Analysis of textbooks – Preamble: the content of a curriculum for rural education

PREAMBLE

Change in the content of the curriculum is needed because the formal education system has failed most rural children who have passed though it. Those who completed the course find themselves displaced, unemployed – in limbo; few jobs in their localities could utilise their clerical skills and they have not acquired the knowledge needed to cultivate their fields or practice the artisanal crafts.

As valuable traditional culture, knowledge and practice is being lost due both to the formal education process and migration to the towns and cities, we need a form of education which will strengthen and support a just and environmentally sustainable local economy. Placing this at the heart or core of the curriculum will ensure and reinforce the transmission of this knowledge and skills, giving rural people the confidence to confront the threats from the market economy, its alien values, monetised culture and its assault on the forests.

The body of traditional knowledge available, though incomplete, is rich, varied and relevant to the lives and needs of local students and their families. Most formally-educated people have no understanding of the knowledge required to grow crops, tend cattle, build huts or to make the thousands of varieties of handcrafted articles which are so widely appreciated. Rural people learn for living; all this knowledge is orally transmitted, and communicated through everyday example and practice.

It can never be emphasised too strongly that it is the vast knowledge, together with the toil and sweat, of these supposedly ignorant rural millions that is feeding, clothing and maintaining all of us. Those who speak glibly about making a living in industry and commerce fail to observe or admit the extent to which their life is dependent on those who tend the earth and nurture the soil.

We have been studying and collecting traditional knowledge from Adivasis and other people for many years. Formal education systems disparage the Adivasis’ detailed knowledge of agriculture and their forest environment: in so doing they throw away our richest resource, which is the people’s knowledge. Much of it is being lost because of the belief that what comes from the schools is better and so, at a time when even the most ardent proponents of the industrial way of life are recognising the necessity of conserving resources, we are wasting this precious human storehouse with reckless prodigality.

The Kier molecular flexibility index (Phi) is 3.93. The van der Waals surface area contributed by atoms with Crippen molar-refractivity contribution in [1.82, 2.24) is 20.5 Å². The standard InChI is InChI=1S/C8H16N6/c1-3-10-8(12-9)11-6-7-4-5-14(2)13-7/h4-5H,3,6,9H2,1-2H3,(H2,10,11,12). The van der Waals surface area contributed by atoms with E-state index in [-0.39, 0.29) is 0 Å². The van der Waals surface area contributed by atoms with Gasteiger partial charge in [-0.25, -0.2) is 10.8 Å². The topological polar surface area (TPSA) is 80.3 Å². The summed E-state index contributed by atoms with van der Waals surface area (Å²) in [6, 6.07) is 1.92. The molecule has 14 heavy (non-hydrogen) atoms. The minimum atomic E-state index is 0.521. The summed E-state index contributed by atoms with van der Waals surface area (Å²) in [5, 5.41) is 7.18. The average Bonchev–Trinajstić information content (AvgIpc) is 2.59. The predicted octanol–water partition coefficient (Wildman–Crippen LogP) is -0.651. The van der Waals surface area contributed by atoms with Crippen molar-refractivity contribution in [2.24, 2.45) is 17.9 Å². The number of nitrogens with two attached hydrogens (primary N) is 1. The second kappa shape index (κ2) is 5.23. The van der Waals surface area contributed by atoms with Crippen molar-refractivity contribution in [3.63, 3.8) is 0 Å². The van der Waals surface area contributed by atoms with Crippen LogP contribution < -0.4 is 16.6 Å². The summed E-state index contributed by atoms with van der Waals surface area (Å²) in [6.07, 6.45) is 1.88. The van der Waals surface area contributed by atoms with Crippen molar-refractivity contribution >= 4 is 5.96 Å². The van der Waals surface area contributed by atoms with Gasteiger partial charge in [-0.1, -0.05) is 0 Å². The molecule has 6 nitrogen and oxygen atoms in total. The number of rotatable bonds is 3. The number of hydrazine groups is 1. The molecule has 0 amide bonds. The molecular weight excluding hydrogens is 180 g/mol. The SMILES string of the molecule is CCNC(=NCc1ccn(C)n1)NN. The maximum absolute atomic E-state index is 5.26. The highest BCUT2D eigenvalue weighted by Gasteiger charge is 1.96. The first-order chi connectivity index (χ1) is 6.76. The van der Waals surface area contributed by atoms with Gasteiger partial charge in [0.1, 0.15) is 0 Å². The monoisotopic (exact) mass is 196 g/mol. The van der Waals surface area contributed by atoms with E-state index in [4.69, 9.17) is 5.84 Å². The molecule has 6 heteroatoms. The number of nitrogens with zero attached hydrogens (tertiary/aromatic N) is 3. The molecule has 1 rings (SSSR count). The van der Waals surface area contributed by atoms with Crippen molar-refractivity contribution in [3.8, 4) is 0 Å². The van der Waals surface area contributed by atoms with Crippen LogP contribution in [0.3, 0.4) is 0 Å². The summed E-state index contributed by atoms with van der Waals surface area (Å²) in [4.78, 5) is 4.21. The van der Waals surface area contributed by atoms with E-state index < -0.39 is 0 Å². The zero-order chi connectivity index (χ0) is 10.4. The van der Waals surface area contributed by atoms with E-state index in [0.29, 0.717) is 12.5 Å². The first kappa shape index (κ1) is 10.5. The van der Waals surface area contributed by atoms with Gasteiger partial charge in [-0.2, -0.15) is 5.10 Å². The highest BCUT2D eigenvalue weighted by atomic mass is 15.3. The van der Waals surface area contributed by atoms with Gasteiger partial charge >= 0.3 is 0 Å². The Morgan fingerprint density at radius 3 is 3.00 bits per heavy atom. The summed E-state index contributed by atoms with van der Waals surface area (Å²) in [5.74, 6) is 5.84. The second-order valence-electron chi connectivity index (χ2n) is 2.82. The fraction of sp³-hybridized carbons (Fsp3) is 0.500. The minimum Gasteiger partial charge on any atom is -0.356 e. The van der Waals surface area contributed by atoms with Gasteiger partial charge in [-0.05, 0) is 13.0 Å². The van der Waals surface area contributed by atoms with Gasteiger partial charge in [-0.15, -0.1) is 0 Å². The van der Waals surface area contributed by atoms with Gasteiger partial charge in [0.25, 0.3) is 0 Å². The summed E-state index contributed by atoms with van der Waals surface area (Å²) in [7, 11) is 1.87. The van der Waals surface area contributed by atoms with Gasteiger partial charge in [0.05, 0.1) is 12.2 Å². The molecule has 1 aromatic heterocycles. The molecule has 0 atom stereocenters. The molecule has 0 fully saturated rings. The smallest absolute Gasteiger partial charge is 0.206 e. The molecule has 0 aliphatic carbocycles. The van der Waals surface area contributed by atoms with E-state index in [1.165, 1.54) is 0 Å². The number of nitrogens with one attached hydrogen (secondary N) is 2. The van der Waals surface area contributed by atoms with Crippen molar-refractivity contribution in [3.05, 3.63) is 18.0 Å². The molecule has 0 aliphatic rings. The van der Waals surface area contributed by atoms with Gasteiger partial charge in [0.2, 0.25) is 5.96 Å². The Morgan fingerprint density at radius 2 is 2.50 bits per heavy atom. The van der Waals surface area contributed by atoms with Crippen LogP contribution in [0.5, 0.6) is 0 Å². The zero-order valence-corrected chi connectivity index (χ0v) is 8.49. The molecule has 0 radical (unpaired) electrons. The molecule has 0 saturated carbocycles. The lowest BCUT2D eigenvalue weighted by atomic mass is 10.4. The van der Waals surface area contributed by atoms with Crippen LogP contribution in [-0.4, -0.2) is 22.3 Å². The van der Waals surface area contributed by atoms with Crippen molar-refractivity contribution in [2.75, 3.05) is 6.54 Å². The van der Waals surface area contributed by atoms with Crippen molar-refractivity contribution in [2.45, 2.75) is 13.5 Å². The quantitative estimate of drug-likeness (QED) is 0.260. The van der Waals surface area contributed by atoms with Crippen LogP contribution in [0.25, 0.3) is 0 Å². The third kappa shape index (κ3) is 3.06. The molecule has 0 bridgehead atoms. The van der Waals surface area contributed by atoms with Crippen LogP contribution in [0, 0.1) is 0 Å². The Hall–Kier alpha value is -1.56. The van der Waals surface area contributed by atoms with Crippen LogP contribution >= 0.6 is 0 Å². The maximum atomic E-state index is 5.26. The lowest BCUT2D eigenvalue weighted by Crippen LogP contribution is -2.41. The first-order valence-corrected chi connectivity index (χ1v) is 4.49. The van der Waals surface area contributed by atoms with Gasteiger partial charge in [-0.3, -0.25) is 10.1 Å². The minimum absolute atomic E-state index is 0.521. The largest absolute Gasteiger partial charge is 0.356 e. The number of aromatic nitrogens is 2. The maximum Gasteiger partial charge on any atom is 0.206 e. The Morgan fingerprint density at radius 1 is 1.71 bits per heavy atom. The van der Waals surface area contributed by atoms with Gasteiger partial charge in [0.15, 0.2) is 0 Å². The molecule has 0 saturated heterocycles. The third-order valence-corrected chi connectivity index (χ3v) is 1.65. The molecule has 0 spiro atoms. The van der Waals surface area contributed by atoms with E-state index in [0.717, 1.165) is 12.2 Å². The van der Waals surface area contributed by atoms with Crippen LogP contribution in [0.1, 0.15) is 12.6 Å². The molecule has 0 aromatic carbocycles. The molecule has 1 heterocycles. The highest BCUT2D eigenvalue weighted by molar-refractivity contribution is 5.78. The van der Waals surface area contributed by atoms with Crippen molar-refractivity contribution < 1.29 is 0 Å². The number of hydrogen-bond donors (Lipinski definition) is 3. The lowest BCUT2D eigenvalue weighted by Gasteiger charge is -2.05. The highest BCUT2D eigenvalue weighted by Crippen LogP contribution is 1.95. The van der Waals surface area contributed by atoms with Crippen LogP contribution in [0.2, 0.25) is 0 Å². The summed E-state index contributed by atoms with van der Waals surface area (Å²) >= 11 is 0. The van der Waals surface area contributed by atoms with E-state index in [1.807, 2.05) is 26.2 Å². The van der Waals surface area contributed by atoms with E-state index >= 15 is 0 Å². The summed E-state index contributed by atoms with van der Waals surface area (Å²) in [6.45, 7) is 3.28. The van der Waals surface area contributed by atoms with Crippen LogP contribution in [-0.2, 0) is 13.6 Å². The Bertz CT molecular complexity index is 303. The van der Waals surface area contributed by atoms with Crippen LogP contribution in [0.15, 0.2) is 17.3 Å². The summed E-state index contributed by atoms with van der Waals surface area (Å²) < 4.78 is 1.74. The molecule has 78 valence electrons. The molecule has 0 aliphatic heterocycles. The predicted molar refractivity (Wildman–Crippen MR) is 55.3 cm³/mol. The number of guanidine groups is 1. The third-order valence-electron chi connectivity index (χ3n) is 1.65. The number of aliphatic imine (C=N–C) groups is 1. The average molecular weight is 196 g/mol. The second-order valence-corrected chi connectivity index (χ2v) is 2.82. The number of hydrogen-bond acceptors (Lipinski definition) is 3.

An example of the difference between the knowledge of the West and that of the Adivasis illustrates the point: Westernised botanists can describe the leaves, flowers, fruits and other parts of plants, and are able to tell you the family, genus and species to which they belong. But put them in a forest and they probably will not be able to identify most of the plants, unless they examine the flowers and other parts. But an Adivasi child can identify most of them, seen from afar, even when they are bare of leaves and flowers. The Adivasi “reads” trees as a good reader reads words: in their entirety, at a glance. The botanist, on the other hand, reads trees as a neo-literate reads words, letter by letter. The botanist deciphers trees but cannot read them fluently. The Adivasi can also list the uses of each plant, but the botanist will refer you to an economic botanist or chemist for that. A botanist or a forester confined to a jungle would not survive for more than a few days, yet our education system validates only the botanist’s approach, ignoring or suppressing that of the Adivasi.

This does not mean that the knowledge and methods of the West have to be discarded entirely or that all our traditions are good. We must be more discerning in our response to both. This may require that we slow down our pace, retreat into the forests of the mind, in order to read the signs of the times and to interpret them correctly. 

Winin Pereira and his colleagues set up school in Andheri West devising the curriculum in accordance with some of these principles, including mother-tongue education but it was later taken over by those delegated to run it as ‘St Catherine’s’ and conducted along conventional lines from that day onwards.

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